sort.levels=c('original','alphabetic'), 
        add.none=FALSE, drop=TRUE)

\method{format}{mChoice}(x, minlength=NULL, sep=";", \dots)

\method{as.double}{mChoice}(x, drop=FALSE, ...)

\method{print}{mChoice}(x, quote=FALSE, max.levels=NULL,
       width=getOption("width"), ...)

\method{as.character}{mChoice}(x, ...)

\method{summary}{mChoice}(object, ncombos=5, minlength=NULL, drop=TRUE, ...)

\method{print}{summary.mChoice}(x, prlabel=TRUE, ...)

\method{[}{mChoice}(x, ..., drop=FALSE)

match.mChoice(x, table, nomatch=NA, incomparables=FALSE)

inmChoice(x, values)

is.mChoice(x)

\method{Summary}{mChoice}(..., na.rm)
}
\arguments{
  \item{na.rm}{
    Logical: remove \code{NA}'s from data
  }
  \item{table}{
    a vector (mChoice) of values to be matched against.
  }
  \item{nomatch}{
    value to return if a value for \code{x} does not exist in
    \code{table}.
  }
  \item{incomparables}{
    logical whether incomparable values should be compaired.
  }
  \item{...}{
    a series of vectors
  }
  \item{sort.}{
    By default, choice codes are sorted in ascending numeric
    order.  Set \code{sort=FALSE} to preserve the original left to right
    ordering from the input variables.
  }
  \item{label}{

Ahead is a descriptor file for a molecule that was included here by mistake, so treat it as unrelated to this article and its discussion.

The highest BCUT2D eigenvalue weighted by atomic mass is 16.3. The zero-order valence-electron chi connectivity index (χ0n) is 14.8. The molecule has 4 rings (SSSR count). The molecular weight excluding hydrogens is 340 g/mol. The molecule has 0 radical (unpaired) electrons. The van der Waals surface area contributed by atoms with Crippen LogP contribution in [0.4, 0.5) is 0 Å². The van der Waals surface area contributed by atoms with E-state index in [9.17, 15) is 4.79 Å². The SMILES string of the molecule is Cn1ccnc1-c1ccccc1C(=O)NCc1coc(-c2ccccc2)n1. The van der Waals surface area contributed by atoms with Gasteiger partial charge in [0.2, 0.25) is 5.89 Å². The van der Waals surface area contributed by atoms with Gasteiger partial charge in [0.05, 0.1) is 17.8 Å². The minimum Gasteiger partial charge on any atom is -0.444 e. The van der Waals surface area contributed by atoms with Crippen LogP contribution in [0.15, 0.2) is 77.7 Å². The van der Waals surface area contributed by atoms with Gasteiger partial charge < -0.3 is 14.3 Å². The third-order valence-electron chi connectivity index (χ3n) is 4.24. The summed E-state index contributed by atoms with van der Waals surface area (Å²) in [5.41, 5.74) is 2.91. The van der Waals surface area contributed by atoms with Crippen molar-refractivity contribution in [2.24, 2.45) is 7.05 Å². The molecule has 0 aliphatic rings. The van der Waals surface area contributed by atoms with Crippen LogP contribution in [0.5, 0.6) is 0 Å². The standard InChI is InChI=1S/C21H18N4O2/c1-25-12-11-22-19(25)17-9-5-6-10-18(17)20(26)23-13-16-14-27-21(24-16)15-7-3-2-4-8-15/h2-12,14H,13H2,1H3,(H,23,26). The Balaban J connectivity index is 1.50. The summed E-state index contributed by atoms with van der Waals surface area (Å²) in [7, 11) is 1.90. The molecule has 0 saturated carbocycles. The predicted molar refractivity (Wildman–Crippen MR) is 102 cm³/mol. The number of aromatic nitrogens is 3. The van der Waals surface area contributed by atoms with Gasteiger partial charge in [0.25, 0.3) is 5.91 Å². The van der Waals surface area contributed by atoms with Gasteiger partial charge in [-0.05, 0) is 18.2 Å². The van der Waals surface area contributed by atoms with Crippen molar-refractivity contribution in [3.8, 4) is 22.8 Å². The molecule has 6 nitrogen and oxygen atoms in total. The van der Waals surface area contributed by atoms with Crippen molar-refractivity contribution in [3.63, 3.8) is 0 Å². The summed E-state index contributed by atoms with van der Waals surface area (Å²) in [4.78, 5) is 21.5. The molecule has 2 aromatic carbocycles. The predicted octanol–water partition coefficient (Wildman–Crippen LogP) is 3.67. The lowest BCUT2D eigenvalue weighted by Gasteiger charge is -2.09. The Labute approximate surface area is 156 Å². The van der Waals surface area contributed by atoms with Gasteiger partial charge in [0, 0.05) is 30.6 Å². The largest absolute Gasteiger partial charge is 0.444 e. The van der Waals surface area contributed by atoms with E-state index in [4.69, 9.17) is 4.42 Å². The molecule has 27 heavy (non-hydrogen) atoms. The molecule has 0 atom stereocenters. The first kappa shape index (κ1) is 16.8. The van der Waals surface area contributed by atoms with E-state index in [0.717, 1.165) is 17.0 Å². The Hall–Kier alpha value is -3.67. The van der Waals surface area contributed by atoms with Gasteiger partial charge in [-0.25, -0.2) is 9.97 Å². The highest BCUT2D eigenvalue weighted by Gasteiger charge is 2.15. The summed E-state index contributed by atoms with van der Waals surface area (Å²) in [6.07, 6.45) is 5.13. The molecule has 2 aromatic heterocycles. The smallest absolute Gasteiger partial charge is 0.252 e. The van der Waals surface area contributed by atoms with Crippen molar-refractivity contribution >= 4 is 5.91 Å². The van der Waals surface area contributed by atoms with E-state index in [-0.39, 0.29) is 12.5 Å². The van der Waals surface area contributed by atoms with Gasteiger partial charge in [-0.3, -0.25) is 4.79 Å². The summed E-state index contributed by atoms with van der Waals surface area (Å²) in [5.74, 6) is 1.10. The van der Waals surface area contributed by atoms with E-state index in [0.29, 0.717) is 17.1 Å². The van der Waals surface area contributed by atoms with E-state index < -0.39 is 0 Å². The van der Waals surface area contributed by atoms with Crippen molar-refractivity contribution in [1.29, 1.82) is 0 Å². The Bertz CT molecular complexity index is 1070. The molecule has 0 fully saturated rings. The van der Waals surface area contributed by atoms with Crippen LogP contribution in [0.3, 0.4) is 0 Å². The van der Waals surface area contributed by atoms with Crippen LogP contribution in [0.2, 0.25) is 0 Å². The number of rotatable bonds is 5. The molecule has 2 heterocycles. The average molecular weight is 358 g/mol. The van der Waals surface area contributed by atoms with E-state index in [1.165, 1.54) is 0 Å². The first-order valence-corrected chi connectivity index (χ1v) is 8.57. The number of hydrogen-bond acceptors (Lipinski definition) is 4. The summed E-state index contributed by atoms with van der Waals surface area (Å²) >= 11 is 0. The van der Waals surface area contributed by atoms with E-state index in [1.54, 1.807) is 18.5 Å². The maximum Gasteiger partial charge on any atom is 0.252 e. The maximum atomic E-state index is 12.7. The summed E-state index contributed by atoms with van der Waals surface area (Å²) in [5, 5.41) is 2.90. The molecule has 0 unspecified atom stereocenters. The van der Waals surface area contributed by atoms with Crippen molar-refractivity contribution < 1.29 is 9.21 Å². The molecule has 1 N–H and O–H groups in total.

a character string \code{label} attribute to attach to the matrix created
    by \code{mChoice}
  }
  \item{sort.levels}{
    set \code{sort.levels="alphabetic"} to sort the columns of the matrix
    created by \code{mChoice} alphabetically by category rather than by the
    original order of levels in component factor variables (if there were
    any input variables that were factors)
  }
  \item{add.none}{
    Set \code{add.none} to \code{TRUE} to make a new category
    \code{'none'} if it doesn't already exist and if there is an
    observations with no choices selected.
  }
  \item{drop}{
    set \code{drop=FALSE} to keep unused factor levels as columns of the matrix
    produced by \code{mChoice}
  }
  \item{x}{
    an object of class \code{"mchoice"} such as that created by
    \code{mChoice}.  For \code{is.mChoice} is any object.
  }
  \item{object}{
    an object of class \code{"mchoice"} such as that created by
    \code{mChoice}
  }
  \item{ncombos}{
    maximum number of combos.
  }
  \item{width}{
    With of a line of text to be formated
  }
  \item{quote}{
    quote the output
  }
  \item{max.levels}{max levels to be displayed}
  \item{minlength}{
    By default no abbreviation of levels is done in
    \code{format} and \code{summary}.  Specify a positive integer to use
    abbreviation in those functions.  See \code{\link{abbreviate}}.
  }
  \item{sep}{
    character to use to separate levels when formatting
  }
  \item{prlabel}{
    set to \code{FALSE} to keep